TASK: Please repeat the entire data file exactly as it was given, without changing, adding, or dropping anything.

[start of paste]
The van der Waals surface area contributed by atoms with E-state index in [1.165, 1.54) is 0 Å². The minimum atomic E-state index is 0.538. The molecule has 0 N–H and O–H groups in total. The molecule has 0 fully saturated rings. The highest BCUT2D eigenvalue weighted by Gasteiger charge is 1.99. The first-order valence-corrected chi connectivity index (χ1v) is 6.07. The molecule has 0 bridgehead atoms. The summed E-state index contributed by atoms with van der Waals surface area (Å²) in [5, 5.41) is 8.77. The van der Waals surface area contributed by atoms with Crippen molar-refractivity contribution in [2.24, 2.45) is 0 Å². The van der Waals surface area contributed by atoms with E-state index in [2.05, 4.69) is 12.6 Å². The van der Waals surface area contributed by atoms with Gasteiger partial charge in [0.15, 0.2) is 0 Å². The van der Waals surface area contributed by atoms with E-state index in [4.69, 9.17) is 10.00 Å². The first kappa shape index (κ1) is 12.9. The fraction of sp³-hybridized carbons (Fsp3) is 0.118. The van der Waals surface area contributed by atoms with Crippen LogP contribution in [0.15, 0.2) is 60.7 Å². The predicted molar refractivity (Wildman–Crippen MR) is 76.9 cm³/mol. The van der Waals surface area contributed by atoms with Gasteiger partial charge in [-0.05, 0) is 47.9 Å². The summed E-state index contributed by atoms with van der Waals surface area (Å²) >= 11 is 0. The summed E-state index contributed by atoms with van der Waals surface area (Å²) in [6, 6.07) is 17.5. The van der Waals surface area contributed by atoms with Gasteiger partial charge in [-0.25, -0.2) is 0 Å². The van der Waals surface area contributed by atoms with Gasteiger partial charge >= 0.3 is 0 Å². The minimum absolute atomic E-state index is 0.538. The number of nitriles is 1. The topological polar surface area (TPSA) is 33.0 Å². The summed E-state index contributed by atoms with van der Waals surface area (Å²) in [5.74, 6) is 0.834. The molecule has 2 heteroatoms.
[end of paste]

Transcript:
The van der Waals surface area contributed by atoms with E-state index in [1.165, 1.54) is 0 Å². The minimum atomic E-state index is 0.538. The molecule has 0 N–H and O–H groups in total. The molecule has 0 fully saturated rings. The highest BCUT2D eigenvalue weighted by Gasteiger charge is 1.99. The first-order valence-corrected chi connectivity index (χ1v) is 6.07. The molecule has 0 bridgehead atoms. The summed E-state index contributed by atoms with van der Waals surface area (Å²) in [5, 5.41) is 8.77. The van der Waals surface area contributed by atoms with Crippen molar-refractivity contribution in [2.24, 2.45) is 0 Å². The van der Waals surface area contributed by atoms with E-state index in [2.05, 4.69) is 12.6 Å². The van der Waals surface area contributed by atoms with Gasteiger partial charge in [0.15, 0.2) is 0 Å². The van der Waals surface area contributed by atoms with E-state index in [4.69, 9.17) is 10.00 Å². The first kappa shape index (κ1) is 12.9. The fraction of sp³-hybridized carbons (Fsp3) is 0.118. The van der Waals surface area contributed by atoms with Crippen LogP contribution in [0.15, 0.2) is 60.7 Å². The predicted molar refractivity (Wildman–Crippen MR) is 76.9 cm³/mol. The van der Waals surface area contributed by atoms with Gasteiger partial charge in [-0.05, 0) is 47.9 Å². The summed E-state index contributed by atoms with van der Waals surface area (Å²) >= 11 is 0. The summed E-state index contributed by atoms with van der Waals surface area (Å²) in [6, 6.07) is 17.5. The van der Waals surface area contributed by atoms with Gasteiger partial charge in [-0.25, -0.2) is 0 Å². The van der Waals surface area contributed by atoms with Gasteiger partial charge >= 0.3 is 0 Å². The minimum absolute atomic E-state index is 0.538. The number of nitriles is 1. The topological polar surface area (TPSA) is 33.0 Å². The summed E-state index contributed by atoms with van der Waals surface area (Å²) in [5.74, 6) is 0.834. The molecule has 2 heteroatoms.